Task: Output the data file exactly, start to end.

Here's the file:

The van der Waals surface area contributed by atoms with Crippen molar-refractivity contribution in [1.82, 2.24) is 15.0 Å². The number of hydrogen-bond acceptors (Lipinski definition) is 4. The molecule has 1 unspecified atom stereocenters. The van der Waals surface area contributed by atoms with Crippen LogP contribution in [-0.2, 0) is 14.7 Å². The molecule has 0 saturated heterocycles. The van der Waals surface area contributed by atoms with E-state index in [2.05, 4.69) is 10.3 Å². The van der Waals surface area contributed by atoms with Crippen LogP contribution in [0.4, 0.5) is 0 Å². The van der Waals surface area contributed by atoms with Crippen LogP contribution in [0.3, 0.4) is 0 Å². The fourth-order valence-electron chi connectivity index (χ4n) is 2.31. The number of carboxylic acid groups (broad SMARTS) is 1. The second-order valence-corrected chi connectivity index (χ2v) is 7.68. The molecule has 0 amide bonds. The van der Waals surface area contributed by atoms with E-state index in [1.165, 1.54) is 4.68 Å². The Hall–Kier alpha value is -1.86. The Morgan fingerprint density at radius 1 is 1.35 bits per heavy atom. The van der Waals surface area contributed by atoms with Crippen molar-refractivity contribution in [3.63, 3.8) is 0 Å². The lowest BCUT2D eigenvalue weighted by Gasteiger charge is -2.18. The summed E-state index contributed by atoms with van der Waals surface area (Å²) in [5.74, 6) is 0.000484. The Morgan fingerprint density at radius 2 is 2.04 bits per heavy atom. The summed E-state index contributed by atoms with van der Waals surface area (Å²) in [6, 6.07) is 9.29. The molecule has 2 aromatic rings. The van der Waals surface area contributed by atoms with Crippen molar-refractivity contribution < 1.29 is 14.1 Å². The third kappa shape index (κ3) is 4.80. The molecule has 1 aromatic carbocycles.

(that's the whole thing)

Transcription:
The van der Waals surface area contributed by atoms with Crippen molar-refractivity contribution in [1.82, 2.24) is 15.0 Å². The number of hydrogen-bond acceptors (Lipinski definition) is 4. The molecule has 1 unspecified atom stereocenters. The van der Waals surface area contributed by atoms with Crippen LogP contribution in [-0.2, 0) is 14.7 Å². The molecule has 0 saturated heterocycles. The van der Waals surface area contributed by atoms with E-state index in [2.05, 4.69) is 10.3 Å². The van der Waals surface area contributed by atoms with Crippen LogP contribution in [0.4, 0.5) is 0 Å². The van der Waals surface area contributed by atoms with Crippen LogP contribution in [0.3, 0.4) is 0 Å². The fourth-order valence-electron chi connectivity index (χ4n) is 2.31. The number of carboxylic acid groups (broad SMARTS) is 1. The second-order valence-corrected chi connectivity index (χ2v) is 7.68. The molecule has 0 amide bonds. The van der Waals surface area contributed by atoms with E-state index in [1.165, 1.54) is 4.68 Å². The Hall–Kier alpha value is -1.86. The Morgan fingerprint density at radius 1 is 1.35 bits per heavy atom. The van der Waals surface area contributed by atoms with Crippen molar-refractivity contribution in [3.63, 3.8) is 0 Å². The lowest BCUT2D eigenvalue weighted by Gasteiger charge is -2.18. The summed E-state index contributed by atoms with van der Waals surface area (Å²) in [5.74, 6) is 0.000484. The Morgan fingerprint density at radius 2 is 2.04 bits per heavy atom. The summed E-state index contributed by atoms with van der Waals surface area (Å²) in [6, 6.07) is 9.29. The molecule has 2 aromatic rings. The van der Waals surface area contributed by atoms with Crippen molar-refractivity contribution < 1.29 is 14.1 Å². The third kappa shape index (κ3) is 4.80. The molecule has 1 aromatic carbocycles.